What: USB 1.1/2.0 audio interface with drivers for ASIO/WDM drivers (Windows) and Core Audio (Mac). Works with 32/64-bit Windows Vista/XP SP2/7, Mac OS X 10.5.7 or higher (32-bit only on Snow Leopard); resolution up to 24-bit/48kHz.
Why: Especially for mobile applications, sometimes it’s best to prioritize quality over feature set. Saffire 6 USB provides two very high quality mic pre/instrument inputs and MIDI in/out in a compact, bus-powered package that covers the essentials of remote recording—as well as many desktop applications.
Packaging: You get the interface, USB cable, and software, including a ton of “bonus” material: Ableton Live Lite 8, Focusrite plug-in suite (compression, reverb, gating, and EQ—see the Scarlett suite reviewed in the 2/10 issue), a Gigabyte of samples from LoopMasters, 572 drum loops from Mike the Drummer, and the Novation Bass Station plug-in—which I’m going to ask if I can keep on my hard drive after returning the unit.
Installation: Installation is the usual. On Windows, install software, plug in hardware, finish installation; on Mac, install software, then plug in.
What’s hot: The mic pres, and overall dynamic range. These are not “character” preamps but clean, sweet, transparent pres that do justice to whatever mic—or instrument—you plug in. The jacks are Neutrik combi jacks, and each input has instrument/mic and pad in/out switches. There’s a phantom power front panel switch for both ins (I’d prefer separate switches per input, though). Other front panel features include a mix control to monitor the inputs (i.e., zero-latency monitoring) or playback from your DAW, a monitor control for the outs, and a headphone out with a headphone amp that seems a cut above average.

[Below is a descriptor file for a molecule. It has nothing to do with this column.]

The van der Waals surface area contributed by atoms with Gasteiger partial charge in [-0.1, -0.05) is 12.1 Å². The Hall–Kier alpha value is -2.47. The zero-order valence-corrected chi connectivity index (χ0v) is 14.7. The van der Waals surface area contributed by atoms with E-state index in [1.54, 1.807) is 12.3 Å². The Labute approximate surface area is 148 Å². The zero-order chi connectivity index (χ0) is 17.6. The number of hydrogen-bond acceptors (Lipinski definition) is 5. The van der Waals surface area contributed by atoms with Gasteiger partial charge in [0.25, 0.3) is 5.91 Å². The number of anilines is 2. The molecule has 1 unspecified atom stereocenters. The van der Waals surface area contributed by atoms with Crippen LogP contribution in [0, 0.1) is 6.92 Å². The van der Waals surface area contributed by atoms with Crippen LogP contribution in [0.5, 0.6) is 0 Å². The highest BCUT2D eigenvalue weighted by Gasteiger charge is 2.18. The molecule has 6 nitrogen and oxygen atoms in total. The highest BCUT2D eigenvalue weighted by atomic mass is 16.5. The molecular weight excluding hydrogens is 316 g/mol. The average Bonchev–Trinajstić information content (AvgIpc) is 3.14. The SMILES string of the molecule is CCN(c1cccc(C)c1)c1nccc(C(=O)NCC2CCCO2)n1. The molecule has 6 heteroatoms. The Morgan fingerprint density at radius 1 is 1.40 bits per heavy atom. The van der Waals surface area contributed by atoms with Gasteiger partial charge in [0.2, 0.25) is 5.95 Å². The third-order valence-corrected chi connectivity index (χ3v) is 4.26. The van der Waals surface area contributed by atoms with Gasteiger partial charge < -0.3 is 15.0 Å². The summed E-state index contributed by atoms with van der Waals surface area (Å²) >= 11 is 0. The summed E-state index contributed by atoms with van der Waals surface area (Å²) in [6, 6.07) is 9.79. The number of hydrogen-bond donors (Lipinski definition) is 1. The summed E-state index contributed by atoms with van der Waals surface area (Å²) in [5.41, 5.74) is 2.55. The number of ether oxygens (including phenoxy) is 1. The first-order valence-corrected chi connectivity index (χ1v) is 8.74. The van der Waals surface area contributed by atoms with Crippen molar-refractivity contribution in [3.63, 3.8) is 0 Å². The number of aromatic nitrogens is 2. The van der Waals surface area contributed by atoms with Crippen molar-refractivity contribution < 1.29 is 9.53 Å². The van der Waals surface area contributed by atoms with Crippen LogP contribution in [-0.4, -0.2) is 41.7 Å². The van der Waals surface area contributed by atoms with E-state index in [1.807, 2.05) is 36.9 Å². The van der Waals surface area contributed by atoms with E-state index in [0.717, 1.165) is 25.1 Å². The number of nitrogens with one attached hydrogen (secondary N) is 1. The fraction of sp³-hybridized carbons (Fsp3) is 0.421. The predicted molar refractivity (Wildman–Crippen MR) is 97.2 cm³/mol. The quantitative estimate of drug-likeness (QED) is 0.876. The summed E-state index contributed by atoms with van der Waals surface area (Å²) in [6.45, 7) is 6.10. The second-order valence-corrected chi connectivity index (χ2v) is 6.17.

On the back, you’ll find stereo 1/4" balanced/+4dBu jacks, as well as—DJs, take note—RCA phono jacks for the two sets of stereo pair outs (which is why this is considered a 2-in/4-out interface). With a front-panel switch for monitoring outs 1/2 or 3/4, DJs can cue up easily, or send separate signals to two sides of a DJ mixer.
The rear panel has 1/4" phone outputs, DJ-friendly RCA phono outs, and physical MIDI connectors.
More surprisingly, there are 5-pin MIDI in and out DIN connectors. I’ve dinged some audio interfaces in various reviews for not including MIDI, requiring you to get a separate interface for hardware MIDI controllers with 5-pin DIN outs; that’s not an issue here.
Normally, bundled software won’t tip you one way or the other in terms of a purchasing decision, especially because with some pieces of gear, the emphasis is on quantity over quality. However, the Focusrite plug-ins are very good and regardless of how many plugs you have, bring something different to the party. I’m also a big fan of the Novation Bass Station, and the loops and samples are useful. Given that Focusrite includes DJs as a potential target market, offering Live makes sense, although of course Live is about much more than DJs.
Conclusions: I’ve heard that this is Focusrite’s best-selling interface, which doesn’t surprise me—paying $100 each for these two preamps would be significant value even if you don’t take the rest of the physical interface into account. The case is all-metal, which is important for mobile use. (However, I’d love to see someone offer panels that could screw into the existing holes on the side of the case, and protrude forward to provide protection for the knobs in case the interface gets dropped.)
The Saffire 6 USB covers a pretty wide range of users, from laptop DJs to those doing quality stereo live recordings. It’s even useful for solo musicians in a desktop context who don’t need multiple ins. Granted, it has limitations (e.g., 48kHz sample rate max), but those limitations were chosen to keep the price down while keeping the quality up on the most important elements . . . you can’t argue with that.
More from this Studio Roundup: